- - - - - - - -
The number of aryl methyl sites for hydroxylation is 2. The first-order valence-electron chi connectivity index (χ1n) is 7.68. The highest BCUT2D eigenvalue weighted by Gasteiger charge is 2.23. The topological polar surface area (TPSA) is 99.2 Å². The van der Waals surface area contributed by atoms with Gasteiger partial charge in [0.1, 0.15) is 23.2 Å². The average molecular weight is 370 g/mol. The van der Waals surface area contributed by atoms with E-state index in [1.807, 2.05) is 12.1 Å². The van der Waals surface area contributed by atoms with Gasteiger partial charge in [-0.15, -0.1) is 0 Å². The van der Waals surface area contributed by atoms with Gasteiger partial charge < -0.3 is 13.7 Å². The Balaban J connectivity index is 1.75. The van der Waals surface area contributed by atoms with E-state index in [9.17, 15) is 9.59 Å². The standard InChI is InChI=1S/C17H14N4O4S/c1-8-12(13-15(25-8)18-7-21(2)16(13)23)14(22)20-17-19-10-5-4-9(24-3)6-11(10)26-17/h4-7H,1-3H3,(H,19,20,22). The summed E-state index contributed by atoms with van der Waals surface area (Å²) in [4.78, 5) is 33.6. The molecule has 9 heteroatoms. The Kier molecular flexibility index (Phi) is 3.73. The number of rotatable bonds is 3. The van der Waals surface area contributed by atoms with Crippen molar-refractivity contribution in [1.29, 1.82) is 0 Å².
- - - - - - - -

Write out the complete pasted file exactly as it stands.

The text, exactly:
The number of aryl methyl sites for hydroxylation is 2. The first-order valence-electron chi connectivity index (χ1n) is 7.68. The highest BCUT2D eigenvalue weighted by Gasteiger charge is 2.23. The topological polar surface area (TPSA) is 99.2 Å². The van der Waals surface area contributed by atoms with Gasteiger partial charge in [0.1, 0.15) is 23.2 Å². The average molecular weight is 370 g/mol. The van der Waals surface area contributed by atoms with E-state index in [1.807, 2.05) is 12.1 Å². The van der Waals surface area contributed by atoms with Gasteiger partial charge in [-0.15, -0.1) is 0 Å². The van der Waals surface area contributed by atoms with Gasteiger partial charge < -0.3 is 13.7 Å². The Balaban J connectivity index is 1.75. The van der Waals surface area contributed by atoms with E-state index in [9.17, 15) is 9.59 Å². The standard InChI is InChI=1S/C17H14N4O4S/c1-8-12(13-15(25-8)18-7-21(2)16(13)23)14(22)20-17-19-10-5-4-9(24-3)6-11(10)26-17/h4-7H,1-3H3,(H,19,20,22). The summed E-state index contributed by atoms with van der Waals surface area (Å²) in [4.78, 5) is 33.6. The molecule has 9 heteroatoms. The Kier molecular flexibility index (Phi) is 3.73. The number of rotatable bonds is 3. The van der Waals surface area contributed by atoms with Crippen molar-refractivity contribution in [1.29, 1.82) is 0 Å².